Can you please explain more detailed?
@jeff understood the point correctly.
Please take a look at both links that I provided. One thing is the commercial name (EA6350v3) and the other is the internal name (civic).
In the source code all Linksys products are called by both names. This device is the exception. The change will make the source code more consistent.
From personal communication to me in reference to the EA8300 "Dallas"
As described at , please don't use "linksys,ea8300", but "linksys,dallas". The ea6350 should have used linksys,civic as well -- will likely get around poking people about these again.
There are the "internal" names in the code, such as within the DTS files, and then there is the "public" name that we choose for things like the firmware name and display in menuconfig screens.
(I have not committed to one path or the other on this, nor pursued it further at this time.)
Don't feel involved, @jeff. My comment was that you understood. Nothing else.
I really think that we shall change the board name to civic (my auto-correct put that word on caps). Of course, the device will be always Linksys EA6350v3.
@chunkeey, I sorry to tag you here. Can we get your opinion?
We could have saved some postings if you had made clear that you were talking about the source.
Call it whatever you like in the source code, as long as the resulting image has EA6350 in its name.
I think this deserves discussion on the openwrt-devel mailing list, rather than a question to the user community. I've been heads-down in getting the device I'm working on running, or I'd have gotten to that myself.
I sorry if I don't speak you language that perfect. Anyway I will wait another opinion. Thank you for your time.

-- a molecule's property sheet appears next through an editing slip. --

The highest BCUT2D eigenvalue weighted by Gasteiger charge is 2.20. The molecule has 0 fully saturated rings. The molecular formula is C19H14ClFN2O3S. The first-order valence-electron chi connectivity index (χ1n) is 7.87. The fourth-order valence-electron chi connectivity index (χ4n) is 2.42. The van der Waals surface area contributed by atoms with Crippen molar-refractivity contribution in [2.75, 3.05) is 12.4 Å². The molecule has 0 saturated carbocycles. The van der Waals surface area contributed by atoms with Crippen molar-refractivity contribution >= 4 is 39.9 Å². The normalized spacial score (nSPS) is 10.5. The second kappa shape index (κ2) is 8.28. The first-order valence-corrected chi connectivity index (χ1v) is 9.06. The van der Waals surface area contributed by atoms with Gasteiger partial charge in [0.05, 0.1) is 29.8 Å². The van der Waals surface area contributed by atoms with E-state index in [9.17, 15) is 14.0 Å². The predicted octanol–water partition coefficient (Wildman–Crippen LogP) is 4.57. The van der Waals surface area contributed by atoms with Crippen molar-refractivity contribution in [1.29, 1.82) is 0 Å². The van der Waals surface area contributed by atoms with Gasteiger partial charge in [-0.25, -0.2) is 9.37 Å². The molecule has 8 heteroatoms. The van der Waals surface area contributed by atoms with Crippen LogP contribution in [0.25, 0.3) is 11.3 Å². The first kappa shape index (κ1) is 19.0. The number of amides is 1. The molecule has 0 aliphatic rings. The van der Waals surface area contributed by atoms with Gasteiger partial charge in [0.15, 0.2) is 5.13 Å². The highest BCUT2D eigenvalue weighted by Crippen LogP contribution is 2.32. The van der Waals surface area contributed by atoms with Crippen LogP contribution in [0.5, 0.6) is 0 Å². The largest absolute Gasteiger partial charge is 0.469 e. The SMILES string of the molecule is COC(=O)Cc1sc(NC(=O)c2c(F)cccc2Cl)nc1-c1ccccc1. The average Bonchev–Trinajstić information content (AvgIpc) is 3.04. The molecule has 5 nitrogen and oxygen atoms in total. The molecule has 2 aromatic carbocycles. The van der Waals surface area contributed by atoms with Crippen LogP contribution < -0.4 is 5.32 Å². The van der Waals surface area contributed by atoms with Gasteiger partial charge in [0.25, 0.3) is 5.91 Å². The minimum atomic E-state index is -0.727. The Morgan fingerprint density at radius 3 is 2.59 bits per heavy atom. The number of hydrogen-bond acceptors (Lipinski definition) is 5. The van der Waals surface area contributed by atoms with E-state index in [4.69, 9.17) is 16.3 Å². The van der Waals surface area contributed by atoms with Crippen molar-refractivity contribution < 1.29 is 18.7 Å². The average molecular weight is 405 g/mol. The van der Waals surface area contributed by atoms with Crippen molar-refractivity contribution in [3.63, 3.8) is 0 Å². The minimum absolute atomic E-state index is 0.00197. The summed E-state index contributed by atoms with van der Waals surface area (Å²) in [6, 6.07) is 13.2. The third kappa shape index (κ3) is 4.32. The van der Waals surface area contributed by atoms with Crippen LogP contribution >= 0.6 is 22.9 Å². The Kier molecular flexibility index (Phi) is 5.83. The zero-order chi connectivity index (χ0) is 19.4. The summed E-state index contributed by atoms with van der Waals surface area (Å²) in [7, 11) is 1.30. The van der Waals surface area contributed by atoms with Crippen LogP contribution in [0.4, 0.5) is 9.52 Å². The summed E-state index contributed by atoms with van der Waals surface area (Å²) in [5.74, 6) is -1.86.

Would someone with this device be able to update https://openwrt.org/toh/linksys/linksys_ea6350_v3 page with the OpenWrt boot log?
@chunkeey Thanks for fixing the imagebuilder problem I reported above with your recent commit:
commit d38789b5597fd5cab429a4708393fa8f72ffc23e Author: Christian Lamparter <email@example.com> Date: Sun Feb 17 18:11:59 2019 +0100 firmware: ipq-wifi: mark packages as nonshared
I can confirm this now works and allows building custom images from master, which also include the updated
ipq-wifi package from @NoTengoBattery.
I notice the boot log still includes several error messages for firmware loading. How can I best confirm which specific files are successfully being used?
Doing that now using an image built from today's snapshot.
For better or for worse, the athX drivers only report when they can't find an item on their prioritized list
Direct firmware load for <some file> failed with error -2, not when it successfully finds one. "Falling back to use helper" or whatever it is is also "normal" in most cases.
An error of other than
-2 is probably "bad" -- as an example I get a
-22 when I intentionally have a zero-length file overriding the package's
board-2.bin file, for testing purposes.
Looks like the calibration board change has been successfully merged into the "master branch".
I just tried the latest official development snapshot release dated Feb 21.
And now wireless work just fine with that release also!